Turn around to have a look? Spatial referencing in dorsal vs. frontal settings in cross-linguistic comparison.

Beller S, Singmann H, Hüther L, Bender A - Front Psychol (2015)

Four example items.
© Copyright Policy
Related In: Results  -  Collection

License
Show All Figures
getmorefigures.php?uid=PMC4556973&req=5

Figure 4: Four example items.
Mentions: Twelve analogous configurations were used in each condition: six with an oriented ground object (three depicting inanimate objects, three depicting living beings) and six with a non-oriented ground object (again three depicting inanimate objects and three depicting living beings). Participants were asked to indicate the relation between figure F and ground object G from the viewpoint V of the depicted observer by choosing one of eight options: in front of, behind, to the left of, to the right of, in front and to the left of, in front and to the right of, behind and to the left of, and behind and to the right of. A selection of items is presented in Figure 4. The instructions and the complete set of items are provided for each of the four languages in the Supplementary Material (Sections 1 and 2).

Bottom Line: Substantial differences in frontal settings, both between and within languages, disprove the Canonical Encounter Hypothesis-translation occurs as frequently as reflection across samples.We suggest that this response is produced by a backward projection of the observer's coordinate system in correspondence with the two main FoR preferences for frontal settings.However, none of these strategies involves a turn of the observer, thus also disproving the Turn Hypothesis.

View Article: PubMed Central - PubMed

Affiliation: Department of Psychosocial Science, University of Bergen Bergen, Norway.

ABSTRACT
When referring to an object in relation to another, speakers of many languages can adopt a relative frame of reference (FoR). Following Levinson (2003), this kind of FoR can be established by projecting an observer's perspective onto the ground object either by translation, reflection, or rotation. So far, research on spatial FoRs has largely ignored the extent of variation in which of these projections are preferred generally, and specifically what kind of FoR is established for spatial arrays in one's back. This may seem justified by assumptions on "natural" preferences: for reflection in frontal settings (Canonical Encounter Hypothesis), and for converting dorsal into frontal situations by a turn of the observer before a reference is made (Turn Hypothesis). We scrutinize these assumptions by comparing the FoRs adopted for small-scale, static spatial arrays by speakers of four languages (German, US-English, Mandarin Chinese, and Tongan). Addressing the problem of inherent ambiguities on the item level when assessing FoRs from spatial prepositions, we use a multinomial processing tree (MPT) model for estimating probabilities of referencing strategies across sets of items. Substantial differences in frontal settings, both between and within languages, disprove the Canonical Encounter Hypothesis-translation occurs as frequently as reflection across samples. In dorsal settings, in contrast, the same type of response dominates in all samples. We suggest that this response is produced by a backward projection of the observer's coordinate system in correspondence with the two main FoR preferences for frontal settings. However, none of these strategies involves a turn of the observer, thus also disproving the Turn Hypothesis. In conclusion, we discuss possible causes of the observed variability, explore links between the domains of space and time, and reflect the relation between language, communication, and culture.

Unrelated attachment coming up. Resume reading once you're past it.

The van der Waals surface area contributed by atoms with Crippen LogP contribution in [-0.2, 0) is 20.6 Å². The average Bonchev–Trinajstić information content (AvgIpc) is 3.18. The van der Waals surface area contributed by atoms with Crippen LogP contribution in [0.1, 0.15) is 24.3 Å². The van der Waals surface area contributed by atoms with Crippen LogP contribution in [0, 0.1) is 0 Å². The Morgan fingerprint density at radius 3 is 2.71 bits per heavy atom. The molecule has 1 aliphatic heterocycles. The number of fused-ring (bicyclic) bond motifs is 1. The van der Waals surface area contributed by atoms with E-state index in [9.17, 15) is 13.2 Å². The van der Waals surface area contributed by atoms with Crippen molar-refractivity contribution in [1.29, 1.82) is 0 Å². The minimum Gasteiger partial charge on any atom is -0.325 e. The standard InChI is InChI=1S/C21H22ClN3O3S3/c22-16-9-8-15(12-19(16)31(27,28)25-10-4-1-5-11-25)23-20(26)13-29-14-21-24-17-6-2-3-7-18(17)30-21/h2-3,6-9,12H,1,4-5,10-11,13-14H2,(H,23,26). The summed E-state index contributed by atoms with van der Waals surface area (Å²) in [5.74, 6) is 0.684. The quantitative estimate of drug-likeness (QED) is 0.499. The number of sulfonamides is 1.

No MeSH data available.